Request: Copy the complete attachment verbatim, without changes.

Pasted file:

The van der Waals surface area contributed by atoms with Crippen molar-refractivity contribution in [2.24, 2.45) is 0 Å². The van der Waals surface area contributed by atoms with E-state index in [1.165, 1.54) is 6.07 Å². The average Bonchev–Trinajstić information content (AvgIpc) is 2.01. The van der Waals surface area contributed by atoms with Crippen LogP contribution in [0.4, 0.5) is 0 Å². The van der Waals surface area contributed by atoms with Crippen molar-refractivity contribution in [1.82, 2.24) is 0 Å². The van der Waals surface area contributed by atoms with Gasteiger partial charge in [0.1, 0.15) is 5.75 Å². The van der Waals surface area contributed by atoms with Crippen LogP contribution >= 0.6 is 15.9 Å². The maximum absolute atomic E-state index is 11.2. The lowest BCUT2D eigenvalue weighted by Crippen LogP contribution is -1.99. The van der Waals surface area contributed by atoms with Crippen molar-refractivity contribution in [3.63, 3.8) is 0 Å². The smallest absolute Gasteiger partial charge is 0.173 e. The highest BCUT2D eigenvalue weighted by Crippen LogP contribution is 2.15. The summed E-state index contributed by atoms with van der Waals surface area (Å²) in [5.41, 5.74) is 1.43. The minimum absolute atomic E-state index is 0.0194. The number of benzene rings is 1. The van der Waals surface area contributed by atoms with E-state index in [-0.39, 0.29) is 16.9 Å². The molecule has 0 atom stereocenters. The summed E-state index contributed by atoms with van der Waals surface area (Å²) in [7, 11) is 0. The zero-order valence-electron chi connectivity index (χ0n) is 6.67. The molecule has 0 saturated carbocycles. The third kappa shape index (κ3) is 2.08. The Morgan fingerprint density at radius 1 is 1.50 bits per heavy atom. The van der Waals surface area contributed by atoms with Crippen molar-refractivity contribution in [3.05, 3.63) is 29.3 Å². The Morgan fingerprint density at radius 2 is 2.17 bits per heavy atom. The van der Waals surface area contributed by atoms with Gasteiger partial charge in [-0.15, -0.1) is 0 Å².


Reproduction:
The van der Waals surface area contributed by atoms with Crippen molar-refractivity contribution in [2.24, 2.45) is 0 Å². The van der Waals surface area contributed by atoms with E-state index in [1.165, 1.54) is 6.07 Å². The average Bonchev–Trinajstić information content (AvgIpc) is 2.01. The van der Waals surface area contributed by atoms with Crippen LogP contribution in [0.4, 0.5) is 0 Å². The van der Waals surface area contributed by atoms with Crippen molar-refractivity contribution in [1.82, 2.24) is 0 Å². The van der Waals surface area contributed by atoms with Gasteiger partial charge in [0.1, 0.15) is 5.75 Å². The van der Waals surface area contributed by atoms with Crippen LogP contribution >= 0.6 is 15.9 Å². The maximum absolute atomic E-state index is 11.2. The lowest BCUT2D eigenvalue weighted by Crippen LogP contribution is -1.99. The van der Waals surface area contributed by atoms with Crippen molar-refractivity contribution in [3.63, 3.8) is 0 Å². The smallest absolute Gasteiger partial charge is 0.173 e. The highest BCUT2D eigenvalue weighted by Crippen LogP contribution is 2.15. The summed E-state index contributed by atoms with van der Waals surface area (Å²) in [5.41, 5.74) is 1.43. The minimum absolute atomic E-state index is 0.0194. The number of benzene rings is 1. The van der Waals surface area contributed by atoms with E-state index in [-0.39, 0.29) is 16.9 Å². The molecule has 0 atom stereocenters. The summed E-state index contributed by atoms with van der Waals surface area (Å²) in [7, 11) is 0. The zero-order valence-electron chi connectivity index (χ0n) is 6.67. The molecule has 0 saturated carbocycles. The third kappa shape index (κ3) is 2.08. The Morgan fingerprint density at radius 1 is 1.50 bits per heavy atom. The van der Waals surface area contributed by atoms with Crippen molar-refractivity contribution in [3.05, 3.63) is 29.3 Å². The Morgan fingerprint density at radius 2 is 2.17 bits per heavy atom. The van der Waals surface area contributed by atoms with Gasteiger partial charge in [-0.15, -0.1) is 0 Å².